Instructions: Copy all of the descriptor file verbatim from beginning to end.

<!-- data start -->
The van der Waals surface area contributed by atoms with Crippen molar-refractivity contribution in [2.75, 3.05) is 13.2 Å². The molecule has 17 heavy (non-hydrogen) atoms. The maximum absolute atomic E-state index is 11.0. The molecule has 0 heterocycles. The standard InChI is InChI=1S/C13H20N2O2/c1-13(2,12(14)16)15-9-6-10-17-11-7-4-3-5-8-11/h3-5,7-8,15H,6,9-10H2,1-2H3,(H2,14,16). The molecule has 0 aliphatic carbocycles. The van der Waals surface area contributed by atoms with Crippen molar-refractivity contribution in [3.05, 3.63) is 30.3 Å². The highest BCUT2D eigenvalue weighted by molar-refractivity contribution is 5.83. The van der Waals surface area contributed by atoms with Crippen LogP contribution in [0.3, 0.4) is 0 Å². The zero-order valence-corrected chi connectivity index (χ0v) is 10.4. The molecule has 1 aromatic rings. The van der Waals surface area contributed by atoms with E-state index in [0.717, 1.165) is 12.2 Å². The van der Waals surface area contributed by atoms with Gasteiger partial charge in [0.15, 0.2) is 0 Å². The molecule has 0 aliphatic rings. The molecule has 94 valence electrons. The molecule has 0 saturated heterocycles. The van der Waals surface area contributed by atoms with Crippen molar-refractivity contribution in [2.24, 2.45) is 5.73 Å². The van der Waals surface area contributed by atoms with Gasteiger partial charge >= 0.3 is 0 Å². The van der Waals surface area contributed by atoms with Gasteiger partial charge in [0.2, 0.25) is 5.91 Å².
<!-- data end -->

The van der Waals surface area contributed by atoms with Crippen molar-refractivity contribution in [2.75, 3.05) is 13.2 Å². The molecule has 17 heavy (non-hydrogen) atoms. The maximum absolute atomic E-state index is 11.0. The molecule has 0 heterocycles. The standard InChI is InChI=1S/C13H20N2O2/c1-13(2,12(14)16)15-9-6-10-17-11-7-4-3-5-8-11/h3-5,7-8,15H,6,9-10H2,1-2H3,(H2,14,16). The molecule has 0 aliphatic carbocycles. The van der Waals surface area contributed by atoms with Crippen molar-refractivity contribution in [3.05, 3.63) is 30.3 Å². The highest BCUT2D eigenvalue weighted by molar-refractivity contribution is 5.83. The van der Waals surface area contributed by atoms with Crippen LogP contribution in [0.3, 0.4) is 0 Å². The zero-order valence-corrected chi connectivity index (χ0v) is 10.4. The molecule has 1 aromatic rings. The van der Waals surface area contributed by atoms with E-state index in [0.717, 1.165) is 12.2 Å². The van der Waals surface area contributed by atoms with Gasteiger partial charge in [0.15, 0.2) is 0 Å². The molecule has 0 aliphatic rings. The molecule has 94 valence electrons. The molecule has 0 saturated heterocycles. The van der Waals surface area contributed by atoms with Crippen molar-refractivity contribution in [2.24, 2.45) is 5.73 Å². The van der Waals surface area contributed by atoms with Gasteiger partial charge >= 0.3 is 0 Å². The van der Waals surface area contributed by atoms with Gasteiger partial charge in [0.2, 0.25) is 5.91 Å².